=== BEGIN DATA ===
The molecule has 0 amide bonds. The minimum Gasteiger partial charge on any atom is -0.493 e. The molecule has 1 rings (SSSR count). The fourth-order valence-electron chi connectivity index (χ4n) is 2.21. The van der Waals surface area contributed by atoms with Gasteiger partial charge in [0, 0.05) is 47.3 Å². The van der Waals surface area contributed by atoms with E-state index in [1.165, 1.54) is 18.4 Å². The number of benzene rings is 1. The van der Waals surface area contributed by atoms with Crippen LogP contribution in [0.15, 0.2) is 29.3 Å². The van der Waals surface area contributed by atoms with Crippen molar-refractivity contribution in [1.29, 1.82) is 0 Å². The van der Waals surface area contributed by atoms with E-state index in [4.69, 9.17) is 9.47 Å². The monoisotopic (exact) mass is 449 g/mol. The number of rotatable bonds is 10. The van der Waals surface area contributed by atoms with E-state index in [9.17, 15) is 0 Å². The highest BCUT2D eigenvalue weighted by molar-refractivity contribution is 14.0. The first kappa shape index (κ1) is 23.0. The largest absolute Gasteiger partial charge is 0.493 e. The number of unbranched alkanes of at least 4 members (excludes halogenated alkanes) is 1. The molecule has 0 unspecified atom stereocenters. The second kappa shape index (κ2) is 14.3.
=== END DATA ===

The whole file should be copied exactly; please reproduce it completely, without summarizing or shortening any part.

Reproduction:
The molecule has 0 amide bonds. The minimum Gasteiger partial charge on any atom is -0.493 e. The molecule has 1 rings (SSSR count). The fourth-order valence-electron chi connectivity index (χ4n) is 2.21. The van der Waals surface area contributed by atoms with Gasteiger partial charge in [0, 0.05) is 47.3 Å². The van der Waals surface area contributed by atoms with E-state index in [1.165, 1.54) is 18.4 Å². The number of benzene rings is 1. The van der Waals surface area contributed by atoms with Crippen LogP contribution in [0.15, 0.2) is 29.3 Å². The van der Waals surface area contributed by atoms with Crippen molar-refractivity contribution in [1.29, 1.82) is 0 Å². The van der Waals surface area contributed by atoms with E-state index in [4.69, 9.17) is 9.47 Å². The monoisotopic (exact) mass is 449 g/mol. The number of rotatable bonds is 10. The van der Waals surface area contributed by atoms with E-state index in [9.17, 15) is 0 Å². The highest BCUT2D eigenvalue weighted by molar-refractivity contribution is 14.0. The first kappa shape index (κ1) is 23.0. The largest absolute Gasteiger partial charge is 0.493 e. The number of unbranched alkanes of at least 4 members (excludes halogenated alkanes) is 1. The molecule has 0 unspecified atom stereocenters. The second kappa shape index (κ2) is 14.3.